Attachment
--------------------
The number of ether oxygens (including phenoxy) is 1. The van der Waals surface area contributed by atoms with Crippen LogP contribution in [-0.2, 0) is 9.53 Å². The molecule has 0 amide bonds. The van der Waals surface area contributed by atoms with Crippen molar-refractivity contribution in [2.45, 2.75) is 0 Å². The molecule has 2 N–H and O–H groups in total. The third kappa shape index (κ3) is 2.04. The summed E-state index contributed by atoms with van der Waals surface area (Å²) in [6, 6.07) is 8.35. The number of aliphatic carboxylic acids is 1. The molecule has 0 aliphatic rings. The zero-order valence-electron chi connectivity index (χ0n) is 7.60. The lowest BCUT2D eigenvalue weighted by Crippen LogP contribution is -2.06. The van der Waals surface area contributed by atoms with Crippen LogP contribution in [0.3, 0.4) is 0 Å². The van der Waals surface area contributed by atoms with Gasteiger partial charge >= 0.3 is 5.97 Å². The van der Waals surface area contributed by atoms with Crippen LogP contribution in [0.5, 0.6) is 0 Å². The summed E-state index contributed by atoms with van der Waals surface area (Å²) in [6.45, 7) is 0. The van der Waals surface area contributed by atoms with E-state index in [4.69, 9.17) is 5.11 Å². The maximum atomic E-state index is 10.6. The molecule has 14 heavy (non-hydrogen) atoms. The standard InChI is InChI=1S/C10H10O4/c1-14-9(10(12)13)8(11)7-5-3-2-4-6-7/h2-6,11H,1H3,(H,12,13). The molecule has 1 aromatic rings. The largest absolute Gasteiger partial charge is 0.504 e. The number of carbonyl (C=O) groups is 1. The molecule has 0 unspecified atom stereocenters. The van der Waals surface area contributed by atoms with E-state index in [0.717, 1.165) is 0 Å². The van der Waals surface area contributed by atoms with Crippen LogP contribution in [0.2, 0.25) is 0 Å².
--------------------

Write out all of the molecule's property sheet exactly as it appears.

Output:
The number of ether oxygens (including phenoxy) is 1. The van der Waals surface area contributed by atoms with Crippen LogP contribution in [-0.2, 0) is 9.53 Å². The molecule has 0 amide bonds. The van der Waals surface area contributed by atoms with Crippen molar-refractivity contribution in [2.45, 2.75) is 0 Å². The molecule has 2 N–H and O–H groups in total. The third kappa shape index (κ3) is 2.04. The summed E-state index contributed by atoms with van der Waals surface area (Å²) in [6, 6.07) is 8.35. The number of aliphatic carboxylic acids is 1. The molecule has 0 aliphatic rings. The zero-order valence-electron chi connectivity index (χ0n) is 7.60. The lowest BCUT2D eigenvalue weighted by Crippen LogP contribution is -2.06. The van der Waals surface area contributed by atoms with Crippen LogP contribution in [0.3, 0.4) is 0 Å². The van der Waals surface area contributed by atoms with Gasteiger partial charge >= 0.3 is 5.97 Å². The van der Waals surface area contributed by atoms with Crippen LogP contribution in [0.5, 0.6) is 0 Å². The summed E-state index contributed by atoms with van der Waals surface area (Å²) in [6.45, 7) is 0. The van der Waals surface area contributed by atoms with E-state index in [4.69, 9.17) is 5.11 Å². The maximum atomic E-state index is 10.6. The molecule has 14 heavy (non-hydrogen) atoms. The standard InChI is InChI=1S/C10H10O4/c1-14-9(10(12)13)8(11)7-5-3-2-4-6-7/h2-6,11H,1H3,(H,12,13). The molecule has 1 aromatic rings. The largest absolute Gasteiger partial charge is 0.504 e. The number of carbonyl (C=O) groups is 1. The molecule has 0 unspecified atom stereocenters. The van der Waals surface area contributed by atoms with E-state index in [0.717, 1.165) is 0 Å². The van der Waals surface area contributed by atoms with Crippen LogP contribution in [0.2, 0.25) is 0 Å².